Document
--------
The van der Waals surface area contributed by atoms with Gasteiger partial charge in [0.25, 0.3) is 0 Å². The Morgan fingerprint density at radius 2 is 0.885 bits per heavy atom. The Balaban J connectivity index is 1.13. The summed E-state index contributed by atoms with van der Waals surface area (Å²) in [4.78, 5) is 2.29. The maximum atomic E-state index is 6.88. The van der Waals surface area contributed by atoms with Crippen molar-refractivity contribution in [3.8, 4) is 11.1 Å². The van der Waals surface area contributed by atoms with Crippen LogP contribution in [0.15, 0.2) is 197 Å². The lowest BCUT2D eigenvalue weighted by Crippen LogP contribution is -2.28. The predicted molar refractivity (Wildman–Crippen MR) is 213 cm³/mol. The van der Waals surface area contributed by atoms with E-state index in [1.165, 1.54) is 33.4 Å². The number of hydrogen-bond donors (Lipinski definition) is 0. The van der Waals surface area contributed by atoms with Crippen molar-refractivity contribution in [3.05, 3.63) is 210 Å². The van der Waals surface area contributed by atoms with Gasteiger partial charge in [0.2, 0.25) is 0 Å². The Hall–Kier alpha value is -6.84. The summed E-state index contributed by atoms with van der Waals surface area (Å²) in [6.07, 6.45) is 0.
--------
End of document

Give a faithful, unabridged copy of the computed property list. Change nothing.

The van der Waals surface area contributed by atoms with Gasteiger partial charge in [0.25, 0.3) is 0 Å². The Morgan fingerprint density at radius 2 is 0.885 bits per heavy atom. The Balaban J connectivity index is 1.13. The summed E-state index contributed by atoms with van der Waals surface area (Å²) in [4.78, 5) is 2.29. The maximum atomic E-state index is 6.88. The van der Waals surface area contributed by atoms with Crippen molar-refractivity contribution in [3.8, 4) is 11.1 Å². The van der Waals surface area contributed by atoms with Crippen LogP contribution in [0.15, 0.2) is 197 Å². The lowest BCUT2D eigenvalue weighted by Crippen LogP contribution is -2.28. The predicted molar refractivity (Wildman–Crippen MR) is 213 cm³/mol. The van der Waals surface area contributed by atoms with E-state index in [1.165, 1.54) is 33.4 Å². The number of hydrogen-bond donors (Lipinski definition) is 0. The van der Waals surface area contributed by atoms with Crippen molar-refractivity contribution in [3.05, 3.63) is 210 Å². The van der Waals surface area contributed by atoms with Gasteiger partial charge in [0.2, 0.25) is 0 Å². The Hall–Kier alpha value is -6.84. The summed E-state index contributed by atoms with van der Waals surface area (Å²) in [6.07, 6.45) is 0.